Advanced search

Speech Therapy under/around 2yrs old

(11 Posts)
DizzyCow63 Thu 14-Mar-13 10:55:09

My DS has been referred for speech therapy, and his first appointment is on 26.3.13. He is 23 months. I am just curious as to whether anyone else?s DC have had speech therapy this young ? I am curious as to how much they will actually be able to work with him (not least because he is very very shy) and I am worried about being sent away for a number of months simply because of his age, when he already has a marked delay and I don?t want it to get any worse.

Any advice etc very gratefully received!

CognitiveOverload Thu 14-Mar-13 10:59:52

Take a look at the hanen book, its simialr to the approach slt takes and you can practice the techniques at home as exposure and consistency is key.

kelda Thu 14-Mar-13 11:00:15

I think that would really depend on the SALT.

My ds didn't start speech therapy until the age of 3.5 and even that is considered young here in Belgium (usually not started until the age of four).

I do understand your concerns though. Have you had his hearing checked?

Crocky Thu 14-Mar-13 11:11:06

He may not need speech therapy if he is anything like my ds. They may just Assess him and monitor his progress. My ds was referred at this age. He was just a lot slower to pick up speech than others around him. He had issues with recurrent ear infections and his hearing was affected because of this. They continued to monitor him and gave me a few hints and tips but he got there in his own time.
I remember well the worry I went through at the time but it can turn out just fine.

HormonalHousewife Thu 14-Mar-13 11:15:14

My son went for the first visit at 23 months (they later admitted it was an error it should have been 6 months later)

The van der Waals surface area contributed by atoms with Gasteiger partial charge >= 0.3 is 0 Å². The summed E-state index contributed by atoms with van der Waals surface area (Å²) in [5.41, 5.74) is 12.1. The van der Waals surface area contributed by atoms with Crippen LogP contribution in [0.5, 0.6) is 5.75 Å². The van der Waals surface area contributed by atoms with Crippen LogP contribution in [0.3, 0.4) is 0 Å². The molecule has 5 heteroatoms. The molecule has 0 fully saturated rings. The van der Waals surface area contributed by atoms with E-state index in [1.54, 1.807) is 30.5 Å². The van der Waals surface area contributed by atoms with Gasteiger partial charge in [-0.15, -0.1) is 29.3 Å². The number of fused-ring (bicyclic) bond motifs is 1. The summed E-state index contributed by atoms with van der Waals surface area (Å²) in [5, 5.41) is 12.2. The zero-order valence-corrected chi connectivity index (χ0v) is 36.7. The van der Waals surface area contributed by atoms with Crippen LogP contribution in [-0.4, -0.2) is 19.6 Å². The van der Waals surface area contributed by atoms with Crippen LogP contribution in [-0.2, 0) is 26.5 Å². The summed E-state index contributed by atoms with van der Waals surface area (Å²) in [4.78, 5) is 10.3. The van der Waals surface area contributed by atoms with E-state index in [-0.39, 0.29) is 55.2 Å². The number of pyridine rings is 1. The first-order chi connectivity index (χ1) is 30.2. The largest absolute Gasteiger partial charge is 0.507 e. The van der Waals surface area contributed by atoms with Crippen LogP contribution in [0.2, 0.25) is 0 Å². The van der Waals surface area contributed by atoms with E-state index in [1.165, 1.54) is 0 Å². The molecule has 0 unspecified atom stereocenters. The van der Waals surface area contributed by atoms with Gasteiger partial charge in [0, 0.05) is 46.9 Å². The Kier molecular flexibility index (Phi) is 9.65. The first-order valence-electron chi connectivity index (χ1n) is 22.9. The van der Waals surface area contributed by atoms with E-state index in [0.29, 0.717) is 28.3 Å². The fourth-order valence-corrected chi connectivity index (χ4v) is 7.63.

It will be just observation really, pass me this... can you show me the cat... etc

my son was terribly shy and has on several occasions just clammed up and refused to cooperate. Its good just to give him experience of the room the therapist etc. Its frustrating but They have seen it all before.

you probably will come away from it thinking 'wtf was all that about... waste of time'

HormonalHousewife Thu 14-Mar-13 11:16:35

Oh and also, One time in the early stages it was recorded and the SALT left the room and so we just chatted normally. DS opened up normally and gave the salt a good idea of what the issues were.

Ds2 was assessed at 12 months and started treatment at 18 months due to tongue tie and oral dyspraxia. He started speaking at 2y10m largely thanks to SALT helping us learn Lámh (Irish SN sign language)

Most of what they did in the early stages was physical exercises to improve his oral motor skills, actual speech work came later.

coppertop Thu 14-Mar-13 11:29:40

My ds2 started speech therapy just after his 2nd birthday. He'd already been assessed so went straight into monthly appointments.

Your first visit will probably just be an assessment to check his understanding of language and his spoken language (if any). It usually means playing with the child and talking to them about the toys/game. So lots of "Where's teddy?" and "Give teddy a drink" instructions.

You may find that even if your ds needs actual therapy, he will have to go on another waiting list before he gets it.

My own ds had language difficulties due to autism, so his therapy was about building up his understanding of language as well as his spoken language. Again this involved using toys, and sometimes cards with pictures on them.

Sleepstarved Thu 14-Mar-13 11:44:25

My DD has been on the waiting list for SALT from 15 months, other delays were also present early on. She has not just turned 2, was assessed and triaged before Christmas and we hope to start some form of gentle therapy after Easter.
2 is a little young and some say there can be big advances in speech at this age so some SALTs are unwilling to start anything too intense for another six months.
Better to be in the system though I think. Keep pushing, IME SALTs are very slow and lax.

lljkk Thu 14-Mar-13 17:28:47

Early SLT is about improving their listening skills, making sure they can hear the different parts of English speech, helping them to distinguish the different sounds. It's about receptive rather than productive speech. There may be a physical problem such as the tongue not acting as it should, or a language disorder problem, but most early SLT is about them listening.

DizzyCow63 Thu 14-Mar-13 22:35:07

Thanks all, my battery died so sorry for abandoning the thread! Some very helpful posts at first read, will read them all properly and probably be back with more questions tomorrow!

Join the discussion

Join the discussion

Registering is free, easy, and means you can join in the discussion, get discounts, win prizes and lots more.

Register now